Colorado is host to a music festival just about every weekend this summer. Unlike the bulk of them though, Titwrench Festival wasn’t founded on nurturing certain musical styles or even to appease the masses of music fans. Branding itself as a “lady-centric” festival, Titwrench proudly champions feminist ideals and punk’s rebellious, do-it-yourself spirit. Held this weekend at Glob and Rhinoceropolis, the festival features more than 30 all-female/female-fronted bands, as well as filmmakers and visual artists. Also scheduled is an afternoon of instructional workshops with topics like "How To Run A PA For A DIY Space" and "Build Your Own Contact Microphone." Titwrench founder/creative director Sarah Slater spoke with The A.V. Club about organizing a music festival that’s about much more than just music.
The A.V. Club: Titwrench is a completely DIY festival that’s put on without any corporate sponsorship or piggybacking off a production company. How important is that to you to retain that spirit?
Sarah Slater: It definitely is important in a lot of ways. I [came up] in different punk scenes and through the zinester idea and aesthetic. To me, it’s how I’ve always done things. It would be really nice to have some funding in the future, but hopefully that would come from some kind of arts organization or individuals or something like that rather than a corporation where we have to consider their interests and stuff like that. That could potentially be a problem. I’m happy to say that we’re sponsored by the community right now—all our financing comes from the community.
AVC: It seems that the DIY ideals that drove underground music in the past have been somewhat lost among newer generations coming up.
SS: It’s definitely something I’ve run into working [on Titwrench]. I feel like the generations coming up below us don’t have as much experience dealing with the DIY ethic. I’m just actually figuring this out recently, that some people have an entirely different idea of what DIY is. It’s more—almost like an aesthetic or something. I still don’t really understand what DIY means to 20-year-olds. I don’t think they know either. I do think that the handmade and homemade and homegrown roots of what DIY means to me have eroded some over the last decade, or maybe longer.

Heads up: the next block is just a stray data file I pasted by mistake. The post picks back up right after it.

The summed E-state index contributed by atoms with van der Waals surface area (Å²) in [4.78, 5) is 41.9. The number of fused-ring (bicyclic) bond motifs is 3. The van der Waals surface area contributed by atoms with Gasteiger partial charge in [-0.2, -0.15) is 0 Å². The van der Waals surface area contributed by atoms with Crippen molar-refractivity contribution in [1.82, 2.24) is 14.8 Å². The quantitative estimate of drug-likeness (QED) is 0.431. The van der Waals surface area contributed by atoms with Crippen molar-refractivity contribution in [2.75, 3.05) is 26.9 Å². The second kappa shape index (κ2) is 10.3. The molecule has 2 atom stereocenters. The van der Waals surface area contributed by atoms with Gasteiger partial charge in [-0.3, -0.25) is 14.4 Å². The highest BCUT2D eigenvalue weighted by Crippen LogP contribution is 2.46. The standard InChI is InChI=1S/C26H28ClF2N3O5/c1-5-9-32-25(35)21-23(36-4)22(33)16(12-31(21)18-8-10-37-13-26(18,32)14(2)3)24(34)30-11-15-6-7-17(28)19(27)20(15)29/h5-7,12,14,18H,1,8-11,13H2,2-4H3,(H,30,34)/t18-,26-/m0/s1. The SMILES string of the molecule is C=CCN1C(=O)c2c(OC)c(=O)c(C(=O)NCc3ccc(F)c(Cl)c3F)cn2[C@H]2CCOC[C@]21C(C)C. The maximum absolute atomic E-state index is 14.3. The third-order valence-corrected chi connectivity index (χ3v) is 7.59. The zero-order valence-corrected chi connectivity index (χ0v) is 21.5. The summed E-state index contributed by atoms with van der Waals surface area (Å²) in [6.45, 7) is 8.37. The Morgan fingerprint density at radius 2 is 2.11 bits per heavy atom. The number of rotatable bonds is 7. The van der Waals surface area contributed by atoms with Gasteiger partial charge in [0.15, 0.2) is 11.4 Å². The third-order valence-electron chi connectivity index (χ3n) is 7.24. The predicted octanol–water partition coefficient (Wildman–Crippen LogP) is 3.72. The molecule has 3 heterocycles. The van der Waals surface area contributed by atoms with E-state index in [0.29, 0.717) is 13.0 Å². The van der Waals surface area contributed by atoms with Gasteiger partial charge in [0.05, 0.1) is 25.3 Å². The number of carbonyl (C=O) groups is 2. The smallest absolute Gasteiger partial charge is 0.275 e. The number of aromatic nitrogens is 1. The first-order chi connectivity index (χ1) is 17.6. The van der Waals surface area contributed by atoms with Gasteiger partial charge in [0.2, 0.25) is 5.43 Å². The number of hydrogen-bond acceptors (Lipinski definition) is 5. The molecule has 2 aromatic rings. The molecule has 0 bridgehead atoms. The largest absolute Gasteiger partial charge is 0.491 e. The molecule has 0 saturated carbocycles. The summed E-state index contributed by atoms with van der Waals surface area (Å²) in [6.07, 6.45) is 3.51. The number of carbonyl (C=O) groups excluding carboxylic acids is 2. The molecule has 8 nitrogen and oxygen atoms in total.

AVC: Titwrench was founded as a feminist music festival. Is that still an important part of its identity in its second year?
SS: I think it is, especially this year. A month ago, the United Nations had some people talking about how the empowerment of women and girls worldwide is necessary to save the planet. I’ve noticed that there’s a lot more presence on the Internet of feminist organizations, feminist blogs, feminist events of all different natures springing up. I feel like people are reclaiming the word “feminist” in the global sense, as opposed to the second-wave feminism of the ’70s. I think that third-wave global feminism is getting bigger and bigger. We want to continue to identify our festival that way because I think that it’s a key part of empowering girls and women to be artists and to get their artwork out there to the world. It’s very empowering to men, too, to participate in a festival and be part of it and be enriched by it.
AVC: One of the knee-jerk reactions toward feminism is the idea that it’s an anti-male agenda, but you’re actively countering that by trying to be inclusive toward men at Titwrench.
SS: I think that’s why feminism failed in the ’70s, because men weren’t included in the conversation. There are waves of feminism. If you read more Bell Hooks and more Audre Lorde and Gloria Steinem and more current feminist writers, they all include men in the conversation. Anything that hurts a woman hurts a man, too. It’s not like things are exclusive that way. It’s very important that men come to this festival and they feel included. I would hope that people would be open-minded and if they have a problem with the word “feminism,” they would get past it.